8

I have seen Zen monks in meditation, usually with one monk supervising. The monk supervising usually carries a wand of some sort. Every once in a while he would rest the wand on the shoulder of one of the monks and then respectfully hit his shoulder. It did not seem very forceful yet I found this confusing because to me it seemed as if it may be a method of harm or violence. I would like clarification on this practie.

Why does the supervising monk do this to the meditating monks?

8

Supposedly it is used to help meditator fight drowsiness. It is said that drowsiness comes from stiffness, from meditator trying to artificially restrict their micro-movements and to severely narrow their scope of attention. While right concentration is said to feel open and flexible, with body actively balancing in meditation posture and attention wide open (but not engaged nor scattered). When supervising monk sees somebody nodding, he reminds meditator of the need to expand their awareness, by gently "massaging" the shoulder with the stick :)

|improve this answer|||||
5

During a weekend retreat I attended at a Zen monastery, the explanation I heard was that the sensation provides a point of focus for meditation. At this monastery (or at least at this retreat, which was for beginners), receiving a hit from the wand was voluntary; I don't think they used it to wake up participants.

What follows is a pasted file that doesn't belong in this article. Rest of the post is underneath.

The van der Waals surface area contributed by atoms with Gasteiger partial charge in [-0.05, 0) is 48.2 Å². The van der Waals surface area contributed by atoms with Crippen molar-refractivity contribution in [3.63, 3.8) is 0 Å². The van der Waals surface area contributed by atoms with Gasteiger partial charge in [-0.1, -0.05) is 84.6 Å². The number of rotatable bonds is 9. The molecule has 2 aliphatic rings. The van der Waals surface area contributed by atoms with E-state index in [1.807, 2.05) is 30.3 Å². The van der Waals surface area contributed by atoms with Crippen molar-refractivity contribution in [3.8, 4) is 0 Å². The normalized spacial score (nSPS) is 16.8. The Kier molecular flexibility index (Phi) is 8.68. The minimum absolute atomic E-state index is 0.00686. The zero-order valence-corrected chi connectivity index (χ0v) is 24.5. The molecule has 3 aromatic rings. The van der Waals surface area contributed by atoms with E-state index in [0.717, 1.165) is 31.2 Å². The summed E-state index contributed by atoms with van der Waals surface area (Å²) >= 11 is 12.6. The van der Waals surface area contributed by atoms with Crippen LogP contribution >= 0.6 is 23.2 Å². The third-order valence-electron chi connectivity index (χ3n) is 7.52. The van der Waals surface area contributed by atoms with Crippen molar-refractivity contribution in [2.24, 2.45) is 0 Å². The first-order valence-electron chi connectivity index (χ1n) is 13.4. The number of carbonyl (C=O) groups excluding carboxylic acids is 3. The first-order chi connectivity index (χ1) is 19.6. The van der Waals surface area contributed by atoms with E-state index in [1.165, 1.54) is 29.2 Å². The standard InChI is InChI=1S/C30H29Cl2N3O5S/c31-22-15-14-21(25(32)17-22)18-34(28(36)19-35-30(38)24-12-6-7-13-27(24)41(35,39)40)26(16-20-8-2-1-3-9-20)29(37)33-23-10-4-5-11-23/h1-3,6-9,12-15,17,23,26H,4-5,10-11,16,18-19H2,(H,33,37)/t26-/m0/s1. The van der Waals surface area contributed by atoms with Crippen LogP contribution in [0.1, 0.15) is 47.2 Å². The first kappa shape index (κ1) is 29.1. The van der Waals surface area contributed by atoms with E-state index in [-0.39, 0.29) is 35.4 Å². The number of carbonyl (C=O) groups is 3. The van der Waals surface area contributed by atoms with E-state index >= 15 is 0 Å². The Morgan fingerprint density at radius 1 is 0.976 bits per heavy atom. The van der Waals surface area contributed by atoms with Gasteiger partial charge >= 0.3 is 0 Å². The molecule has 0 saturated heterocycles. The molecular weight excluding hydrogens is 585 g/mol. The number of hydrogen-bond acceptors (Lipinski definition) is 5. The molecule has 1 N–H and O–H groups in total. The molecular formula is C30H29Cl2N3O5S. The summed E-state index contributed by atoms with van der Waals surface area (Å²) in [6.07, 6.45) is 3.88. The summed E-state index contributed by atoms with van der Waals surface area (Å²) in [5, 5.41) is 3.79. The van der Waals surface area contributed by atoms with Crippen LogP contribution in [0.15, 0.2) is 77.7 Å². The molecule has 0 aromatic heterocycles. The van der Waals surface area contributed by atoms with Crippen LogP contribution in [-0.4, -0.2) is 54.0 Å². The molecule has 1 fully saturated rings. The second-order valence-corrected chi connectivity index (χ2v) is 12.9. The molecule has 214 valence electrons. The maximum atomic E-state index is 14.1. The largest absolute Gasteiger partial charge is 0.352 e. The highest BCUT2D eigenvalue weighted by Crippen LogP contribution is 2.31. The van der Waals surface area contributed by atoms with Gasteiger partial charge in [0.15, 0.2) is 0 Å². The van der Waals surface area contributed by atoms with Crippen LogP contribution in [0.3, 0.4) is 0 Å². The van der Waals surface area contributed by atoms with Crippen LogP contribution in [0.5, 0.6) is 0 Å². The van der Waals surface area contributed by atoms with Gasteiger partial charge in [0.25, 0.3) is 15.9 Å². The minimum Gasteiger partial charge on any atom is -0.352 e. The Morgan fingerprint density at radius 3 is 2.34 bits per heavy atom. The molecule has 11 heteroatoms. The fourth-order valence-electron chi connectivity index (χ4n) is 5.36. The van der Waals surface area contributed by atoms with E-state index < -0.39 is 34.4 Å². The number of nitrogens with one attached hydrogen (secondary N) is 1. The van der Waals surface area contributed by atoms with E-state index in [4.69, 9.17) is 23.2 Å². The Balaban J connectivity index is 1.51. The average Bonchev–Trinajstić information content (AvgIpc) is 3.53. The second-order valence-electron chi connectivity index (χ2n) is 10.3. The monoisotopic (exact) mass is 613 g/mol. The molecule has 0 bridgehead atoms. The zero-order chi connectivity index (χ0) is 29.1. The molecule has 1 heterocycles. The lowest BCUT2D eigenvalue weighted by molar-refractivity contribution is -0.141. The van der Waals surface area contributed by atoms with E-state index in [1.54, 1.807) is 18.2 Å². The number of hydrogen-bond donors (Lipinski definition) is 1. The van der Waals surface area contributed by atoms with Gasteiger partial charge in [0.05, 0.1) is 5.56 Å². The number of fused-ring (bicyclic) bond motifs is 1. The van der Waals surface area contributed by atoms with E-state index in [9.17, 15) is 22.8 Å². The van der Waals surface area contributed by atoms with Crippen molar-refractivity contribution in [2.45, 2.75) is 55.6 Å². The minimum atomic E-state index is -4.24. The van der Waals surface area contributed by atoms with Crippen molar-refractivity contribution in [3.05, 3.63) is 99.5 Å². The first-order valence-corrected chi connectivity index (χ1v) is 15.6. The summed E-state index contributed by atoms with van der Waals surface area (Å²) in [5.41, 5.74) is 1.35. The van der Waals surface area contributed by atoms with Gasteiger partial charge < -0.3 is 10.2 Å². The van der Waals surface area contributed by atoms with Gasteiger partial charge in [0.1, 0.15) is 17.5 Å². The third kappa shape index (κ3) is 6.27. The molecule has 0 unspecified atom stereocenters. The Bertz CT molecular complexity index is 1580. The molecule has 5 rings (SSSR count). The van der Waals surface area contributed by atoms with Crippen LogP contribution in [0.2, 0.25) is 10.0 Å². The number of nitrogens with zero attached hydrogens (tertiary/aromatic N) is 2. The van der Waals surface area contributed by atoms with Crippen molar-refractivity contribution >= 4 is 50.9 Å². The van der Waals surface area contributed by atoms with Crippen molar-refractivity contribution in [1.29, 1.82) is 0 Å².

Other sources (including other answers to this question) have suggested that waking up a dozing meditator is another use.

|improve this answer|||||
2

It's a remedy for sleepiness. Nothing special. It's a little pat on the back to keep you awake.

|improve this answer|||||
  • 3
    this sounds right, but it's always nice to have answers that provide some detail/background... can you provide us with some more information about the practice? – yuttadhammo Jun 18 '14 at 17:00
  • Ven. Yuttadhammo: In this case, a laconic answer seemed appropriate. If I am asked "What is the purpose of condoms?" I will answer: "It is to reduce the probability of pregnancy and STDs." - That's all there is to it, there's no need to go into the history of the condom, who invented it, what the Church and the Pope think about it, etc., because the question is asking about the function or the purpose of the item discussed. Does this go against the Stackexchange ethos? – Methexis Jun 19 '14 at 12:59
  • Yes, it really does... SE is an expert exchange; the idea is to give expert answers. See our meta discussion here: meta.buddhism.stackexchange.com/questions/26/… – yuttadhammo Jun 19 '14 at 16:16
  • 1
    I wasn't trying to imply either that you were enigmatic or dismissive, just brief. See the answers to this question: meta.stackexchange.com/questions/138738/… especially "We want to Make The Internet Better(tm) with good answers that explain the issue, and help everyone learn--the visitors and the OP alike." – yuttadhammo Jun 20 '14 at 16:27
  • 1
    +1 -- and if you had wanted to add something, perhaps a link to a worthwhile source/reference which confirms what you said. – ChrisW Oct 27 '14 at 20:19

Your Answer

By clicking “Post Your Answer”, you agree to our terms of service, privacy policy and cookie policy

Not the answer you're looking for? Browse other questions tagged or ask your own question.